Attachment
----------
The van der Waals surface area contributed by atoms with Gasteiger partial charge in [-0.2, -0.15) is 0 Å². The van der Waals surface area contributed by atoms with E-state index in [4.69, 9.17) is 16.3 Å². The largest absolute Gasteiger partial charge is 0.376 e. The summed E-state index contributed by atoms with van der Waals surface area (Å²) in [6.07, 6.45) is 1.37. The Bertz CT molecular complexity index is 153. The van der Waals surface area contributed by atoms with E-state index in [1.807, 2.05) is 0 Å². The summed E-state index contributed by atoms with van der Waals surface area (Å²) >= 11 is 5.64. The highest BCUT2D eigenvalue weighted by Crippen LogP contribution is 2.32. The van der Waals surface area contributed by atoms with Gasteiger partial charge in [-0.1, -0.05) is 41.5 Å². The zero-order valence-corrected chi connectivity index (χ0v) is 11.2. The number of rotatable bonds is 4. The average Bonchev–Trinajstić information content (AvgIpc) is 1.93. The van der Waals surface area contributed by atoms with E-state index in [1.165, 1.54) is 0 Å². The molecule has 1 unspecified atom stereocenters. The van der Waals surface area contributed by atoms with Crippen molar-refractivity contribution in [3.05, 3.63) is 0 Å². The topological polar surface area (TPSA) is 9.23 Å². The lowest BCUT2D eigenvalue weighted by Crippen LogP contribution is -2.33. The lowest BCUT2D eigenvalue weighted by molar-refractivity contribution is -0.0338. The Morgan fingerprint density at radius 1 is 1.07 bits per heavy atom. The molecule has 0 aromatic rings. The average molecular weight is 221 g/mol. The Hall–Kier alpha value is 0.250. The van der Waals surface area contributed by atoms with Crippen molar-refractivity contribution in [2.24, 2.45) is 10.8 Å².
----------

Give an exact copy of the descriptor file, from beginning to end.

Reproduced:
The van der Waals surface area contributed by atoms with Gasteiger partial charge in [-0.2, -0.15) is 0 Å². The van der Waals surface area contributed by atoms with E-state index in [4.69, 9.17) is 16.3 Å². The largest absolute Gasteiger partial charge is 0.376 e. The summed E-state index contributed by atoms with van der Waals surface area (Å²) in [6.07, 6.45) is 1.37. The Bertz CT molecular complexity index is 153. The van der Waals surface area contributed by atoms with E-state index in [1.807, 2.05) is 0 Å². The summed E-state index contributed by atoms with van der Waals surface area (Å²) >= 11 is 5.64. The highest BCUT2D eigenvalue weighted by Crippen LogP contribution is 2.32. The van der Waals surface area contributed by atoms with Gasteiger partial charge in [-0.1, -0.05) is 41.5 Å². The zero-order valence-corrected chi connectivity index (χ0v) is 11.2. The number of rotatable bonds is 4. The average Bonchev–Trinajstić information content (AvgIpc) is 1.93. The van der Waals surface area contributed by atoms with E-state index in [1.165, 1.54) is 0 Å². The molecule has 1 unspecified atom stereocenters. The van der Waals surface area contributed by atoms with Crippen molar-refractivity contribution in [3.05, 3.63) is 0 Å². The topological polar surface area (TPSA) is 9.23 Å². The lowest BCUT2D eigenvalue weighted by Crippen LogP contribution is -2.33. The lowest BCUT2D eigenvalue weighted by molar-refractivity contribution is -0.0338. The Morgan fingerprint density at radius 1 is 1.07 bits per heavy atom. The molecule has 0 aromatic rings. The average molecular weight is 221 g/mol. The Hall–Kier alpha value is 0.250. The van der Waals surface area contributed by atoms with Crippen molar-refractivity contribution in [2.24, 2.45) is 10.8 Å².